Donations to Martha’s Vineyard Community Services continued to stream in the day after the 33rd annual Possible Dreams auction, bringing the total raised by the popular fund-raising event to more than $400,000, organizers said this week.
“We feel wonderful,” said Julia Burgess, executive director of Community Services, who will retire by next year. “We are very grateful to the people who contributed and came to the auction.”
Monday’s live auction alone raised $188,850, with the balance coming from a silent auction, auction tickets, a raffle, dinner fees, corporate sponsorships and individual donations, she said. The total take was $402,288, before expenses.
Organizers called the event a success, despite a last-minute scramble to coordinate leadership for the auction.
“Because of the time that we had to do this, we weren’t sure that we were going to be able to pull it off,” said Sandy Pimentel, auction chairman. This was Mrs. Pimentel’s first year as chairman, and she stepped in on late notice to fill an unexpectedly vacant position. “A lot of us involved are new. That really made it more difficult because we had to re-establish connections with [donors] from the year before,” she said.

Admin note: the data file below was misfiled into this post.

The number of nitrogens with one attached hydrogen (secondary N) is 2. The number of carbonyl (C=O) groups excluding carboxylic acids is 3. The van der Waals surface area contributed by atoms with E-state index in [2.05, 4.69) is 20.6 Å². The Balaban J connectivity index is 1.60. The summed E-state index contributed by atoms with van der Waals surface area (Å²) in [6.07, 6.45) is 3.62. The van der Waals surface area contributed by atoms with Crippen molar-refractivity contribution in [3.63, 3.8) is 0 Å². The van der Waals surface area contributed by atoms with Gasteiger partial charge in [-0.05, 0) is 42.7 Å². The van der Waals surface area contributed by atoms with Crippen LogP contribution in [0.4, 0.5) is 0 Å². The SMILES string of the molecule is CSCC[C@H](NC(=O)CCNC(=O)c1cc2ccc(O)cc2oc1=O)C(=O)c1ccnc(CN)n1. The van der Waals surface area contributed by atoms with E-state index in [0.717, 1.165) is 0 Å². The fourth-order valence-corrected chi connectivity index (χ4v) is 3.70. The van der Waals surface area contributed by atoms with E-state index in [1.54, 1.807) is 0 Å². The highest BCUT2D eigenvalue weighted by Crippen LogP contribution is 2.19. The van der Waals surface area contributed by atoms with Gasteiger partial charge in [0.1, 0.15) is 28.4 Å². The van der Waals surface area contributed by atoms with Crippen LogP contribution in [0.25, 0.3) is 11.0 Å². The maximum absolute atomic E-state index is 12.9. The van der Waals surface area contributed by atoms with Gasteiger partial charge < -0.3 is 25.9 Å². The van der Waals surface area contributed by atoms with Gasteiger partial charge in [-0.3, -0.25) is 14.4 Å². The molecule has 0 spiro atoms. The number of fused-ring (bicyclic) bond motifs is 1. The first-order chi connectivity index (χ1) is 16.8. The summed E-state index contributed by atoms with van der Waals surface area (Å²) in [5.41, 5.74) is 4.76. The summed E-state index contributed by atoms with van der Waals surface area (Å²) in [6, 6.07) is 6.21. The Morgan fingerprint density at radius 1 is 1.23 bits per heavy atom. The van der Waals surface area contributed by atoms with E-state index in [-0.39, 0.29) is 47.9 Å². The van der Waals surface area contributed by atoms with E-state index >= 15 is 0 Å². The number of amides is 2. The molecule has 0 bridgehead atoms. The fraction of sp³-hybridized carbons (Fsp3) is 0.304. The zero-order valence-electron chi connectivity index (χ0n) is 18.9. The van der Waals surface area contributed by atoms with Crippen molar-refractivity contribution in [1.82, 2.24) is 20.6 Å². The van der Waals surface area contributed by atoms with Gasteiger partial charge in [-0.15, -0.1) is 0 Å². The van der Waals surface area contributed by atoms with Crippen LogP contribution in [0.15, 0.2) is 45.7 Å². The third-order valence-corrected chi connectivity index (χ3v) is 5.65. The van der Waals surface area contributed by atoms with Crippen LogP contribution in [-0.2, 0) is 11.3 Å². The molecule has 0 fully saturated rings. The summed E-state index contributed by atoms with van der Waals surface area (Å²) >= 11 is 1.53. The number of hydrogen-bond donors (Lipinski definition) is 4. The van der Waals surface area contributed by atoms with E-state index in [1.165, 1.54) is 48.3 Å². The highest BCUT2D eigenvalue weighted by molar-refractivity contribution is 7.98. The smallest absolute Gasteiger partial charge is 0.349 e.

But the support came through.
“There were a lot of people who had done this before, and advised us and supported us,” said Mrs. Pimentel. “And people in the past did a great job of documenting how to do things and when. Even though we were behind, it was easier to get caught up because of that documentation.”
Mrs. Burgess added: “We are glad we’ve had so much community support through the years. We are there for the community, and the community has supported us.” Many donors are seasonal residents, but “they consider it their community also,” Mrs. Burgess said.
In the past, support garnered by auctioneer Art Buchwald, who died in 2007, helped the charity earn up to $800,000 in their most successful year. “He had a wonderful way of imploring his friends and making them feel the kind of passion that he felt about the agency,” Mrs. Pimentel said.